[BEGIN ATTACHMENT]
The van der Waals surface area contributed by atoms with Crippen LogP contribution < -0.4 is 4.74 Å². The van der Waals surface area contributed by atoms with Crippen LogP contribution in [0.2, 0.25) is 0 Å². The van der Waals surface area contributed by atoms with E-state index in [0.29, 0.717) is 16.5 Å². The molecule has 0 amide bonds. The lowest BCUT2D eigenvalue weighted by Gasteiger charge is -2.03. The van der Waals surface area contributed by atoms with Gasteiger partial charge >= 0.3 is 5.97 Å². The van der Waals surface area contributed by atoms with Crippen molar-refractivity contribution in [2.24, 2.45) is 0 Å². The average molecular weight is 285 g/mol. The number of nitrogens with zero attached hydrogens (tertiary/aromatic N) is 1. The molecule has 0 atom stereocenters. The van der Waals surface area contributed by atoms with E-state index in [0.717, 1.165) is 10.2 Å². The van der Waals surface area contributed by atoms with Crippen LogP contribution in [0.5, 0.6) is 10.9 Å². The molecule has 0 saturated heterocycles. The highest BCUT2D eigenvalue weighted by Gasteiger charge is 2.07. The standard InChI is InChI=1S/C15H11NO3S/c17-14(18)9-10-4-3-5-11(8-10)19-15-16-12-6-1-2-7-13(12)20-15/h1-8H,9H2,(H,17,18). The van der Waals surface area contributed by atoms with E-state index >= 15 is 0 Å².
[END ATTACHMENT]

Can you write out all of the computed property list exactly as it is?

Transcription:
The van der Waals surface area contributed by atoms with Crippen LogP contribution < -0.4 is 4.74 Å². The van der Waals surface area contributed by atoms with Crippen LogP contribution in [0.2, 0.25) is 0 Å². The van der Waals surface area contributed by atoms with E-state index in [0.29, 0.717) is 16.5 Å². The molecule has 0 amide bonds. The lowest BCUT2D eigenvalue weighted by Gasteiger charge is -2.03. The van der Waals surface area contributed by atoms with Gasteiger partial charge >= 0.3 is 5.97 Å². The van der Waals surface area contributed by atoms with Crippen molar-refractivity contribution in [2.24, 2.45) is 0 Å². The average molecular weight is 285 g/mol. The number of nitrogens with zero attached hydrogens (tertiary/aromatic N) is 1. The molecule has 0 atom stereocenters. The van der Waals surface area contributed by atoms with E-state index in [0.717, 1.165) is 10.2 Å². The van der Waals surface area contributed by atoms with Crippen LogP contribution in [0.5, 0.6) is 10.9 Å². The molecule has 0 saturated heterocycles. The highest BCUT2D eigenvalue weighted by Gasteiger charge is 2.07. The standard InChI is InChI=1S/C15H11NO3S/c17-14(18)9-10-4-3-5-11(8-10)19-15-16-12-6-1-2-7-13(12)20-15/h1-8H,9H2,(H,17,18). The van der Waals surface area contributed by atoms with E-state index >= 15 is 0 Å².